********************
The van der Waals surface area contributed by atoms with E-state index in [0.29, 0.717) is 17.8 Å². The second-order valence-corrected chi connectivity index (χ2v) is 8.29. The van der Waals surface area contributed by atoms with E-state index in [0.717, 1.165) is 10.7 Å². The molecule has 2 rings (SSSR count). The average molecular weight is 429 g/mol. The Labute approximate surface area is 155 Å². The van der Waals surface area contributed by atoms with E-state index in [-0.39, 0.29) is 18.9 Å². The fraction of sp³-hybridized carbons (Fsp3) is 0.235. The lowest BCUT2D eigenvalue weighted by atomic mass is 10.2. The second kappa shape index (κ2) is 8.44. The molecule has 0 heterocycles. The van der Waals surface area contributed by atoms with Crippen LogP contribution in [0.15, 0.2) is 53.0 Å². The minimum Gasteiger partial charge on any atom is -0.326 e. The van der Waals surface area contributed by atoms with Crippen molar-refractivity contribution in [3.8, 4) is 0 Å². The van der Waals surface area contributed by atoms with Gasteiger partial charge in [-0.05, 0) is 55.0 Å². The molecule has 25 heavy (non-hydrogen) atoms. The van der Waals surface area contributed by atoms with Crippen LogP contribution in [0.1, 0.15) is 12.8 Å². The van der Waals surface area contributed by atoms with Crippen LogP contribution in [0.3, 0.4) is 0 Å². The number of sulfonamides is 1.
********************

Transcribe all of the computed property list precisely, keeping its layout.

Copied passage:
The van der Waals surface area contributed by atoms with E-state index in [0.29, 0.717) is 17.8 Å². The second-order valence-corrected chi connectivity index (χ2v) is 8.29. The van der Waals surface area contributed by atoms with E-state index in [0.717, 1.165) is 10.7 Å². The molecule has 2 rings (SSSR count). The average molecular weight is 429 g/mol. The Labute approximate surface area is 155 Å². The van der Waals surface area contributed by atoms with E-state index in [-0.39, 0.29) is 18.9 Å². The fraction of sp³-hybridized carbons (Fsp3) is 0.235. The lowest BCUT2D eigenvalue weighted by atomic mass is 10.2. The second kappa shape index (κ2) is 8.44. The molecule has 0 heterocycles. The van der Waals surface area contributed by atoms with Crippen LogP contribution in [0.15, 0.2) is 53.0 Å². The minimum Gasteiger partial charge on any atom is -0.326 e. The van der Waals surface area contributed by atoms with Crippen molar-refractivity contribution in [3.8, 4) is 0 Å². The van der Waals surface area contributed by atoms with Gasteiger partial charge in [-0.05, 0) is 55.0 Å². The molecule has 25 heavy (non-hydrogen) atoms. The van der Waals surface area contributed by atoms with Crippen LogP contribution in [0.1, 0.15) is 12.8 Å². The van der Waals surface area contributed by atoms with Crippen LogP contribution in [0.3, 0.4) is 0 Å². The number of sulfonamides is 1.